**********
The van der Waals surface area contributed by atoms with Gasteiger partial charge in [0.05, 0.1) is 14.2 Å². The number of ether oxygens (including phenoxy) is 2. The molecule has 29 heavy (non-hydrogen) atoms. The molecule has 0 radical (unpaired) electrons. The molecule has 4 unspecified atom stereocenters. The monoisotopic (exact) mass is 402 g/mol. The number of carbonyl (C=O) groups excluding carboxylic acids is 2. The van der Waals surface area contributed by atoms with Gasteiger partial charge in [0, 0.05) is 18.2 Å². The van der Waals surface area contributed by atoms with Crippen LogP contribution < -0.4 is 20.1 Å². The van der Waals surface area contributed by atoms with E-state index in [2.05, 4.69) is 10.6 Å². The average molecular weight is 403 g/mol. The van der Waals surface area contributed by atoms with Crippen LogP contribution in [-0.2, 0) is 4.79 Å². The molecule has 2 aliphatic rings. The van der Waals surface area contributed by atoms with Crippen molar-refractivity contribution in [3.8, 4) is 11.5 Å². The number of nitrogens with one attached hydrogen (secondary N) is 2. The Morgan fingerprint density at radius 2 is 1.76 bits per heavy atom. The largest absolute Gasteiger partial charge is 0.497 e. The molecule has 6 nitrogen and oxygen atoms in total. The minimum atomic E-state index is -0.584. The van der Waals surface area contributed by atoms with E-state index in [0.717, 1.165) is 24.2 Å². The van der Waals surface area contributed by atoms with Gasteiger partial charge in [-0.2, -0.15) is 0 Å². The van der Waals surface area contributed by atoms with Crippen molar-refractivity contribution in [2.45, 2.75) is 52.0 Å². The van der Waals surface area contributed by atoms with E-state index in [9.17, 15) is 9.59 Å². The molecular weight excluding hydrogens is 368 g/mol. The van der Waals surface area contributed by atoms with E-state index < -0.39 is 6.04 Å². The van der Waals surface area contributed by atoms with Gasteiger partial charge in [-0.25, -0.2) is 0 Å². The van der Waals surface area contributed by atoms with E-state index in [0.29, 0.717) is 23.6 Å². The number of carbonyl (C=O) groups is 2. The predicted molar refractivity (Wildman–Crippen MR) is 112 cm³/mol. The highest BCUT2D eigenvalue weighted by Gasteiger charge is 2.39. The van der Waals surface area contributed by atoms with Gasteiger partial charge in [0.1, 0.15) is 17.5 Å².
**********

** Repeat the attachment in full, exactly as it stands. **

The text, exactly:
The van der Waals surface area contributed by atoms with Gasteiger partial charge in [0.05, 0.1) is 14.2 Å². The number of ether oxygens (including phenoxy) is 2. The molecule has 29 heavy (non-hydrogen) atoms. The molecule has 0 radical (unpaired) electrons. The molecule has 4 unspecified atom stereocenters. The monoisotopic (exact) mass is 402 g/mol. The number of carbonyl (C=O) groups excluding carboxylic acids is 2. The van der Waals surface area contributed by atoms with Gasteiger partial charge in [0, 0.05) is 18.2 Å². The van der Waals surface area contributed by atoms with Crippen LogP contribution < -0.4 is 20.1 Å². The van der Waals surface area contributed by atoms with E-state index in [2.05, 4.69) is 10.6 Å². The average molecular weight is 403 g/mol. The van der Waals surface area contributed by atoms with Crippen LogP contribution in [-0.2, 0) is 4.79 Å². The molecule has 2 aliphatic rings. The van der Waals surface area contributed by atoms with Crippen molar-refractivity contribution in [3.8, 4) is 11.5 Å². The number of nitrogens with one attached hydrogen (secondary N) is 2. The Morgan fingerprint density at radius 2 is 1.76 bits per heavy atom. The largest absolute Gasteiger partial charge is 0.497 e. The molecule has 6 nitrogen and oxygen atoms in total. The minimum atomic E-state index is -0.584. The van der Waals surface area contributed by atoms with E-state index in [0.717, 1.165) is 24.2 Å². The van der Waals surface area contributed by atoms with Gasteiger partial charge in [-0.2, -0.15) is 0 Å². The van der Waals surface area contributed by atoms with Crippen molar-refractivity contribution in [2.45, 2.75) is 52.0 Å². The van der Waals surface area contributed by atoms with E-state index in [9.17, 15) is 9.59 Å². The molecular weight excluding hydrogens is 368 g/mol. The van der Waals surface area contributed by atoms with E-state index < -0.39 is 6.04 Å². The van der Waals surface area contributed by atoms with Gasteiger partial charge in [-0.25, -0.2) is 0 Å². The van der Waals surface area contributed by atoms with E-state index in [0.29, 0.717) is 23.6 Å². The number of carbonyl (C=O) groups is 2. The predicted molar refractivity (Wildman–Crippen MR) is 112 cm³/mol. The highest BCUT2D eigenvalue weighted by Gasteiger charge is 2.39. The van der Waals surface area contributed by atoms with Gasteiger partial charge in [0.1, 0.15) is 17.5 Å².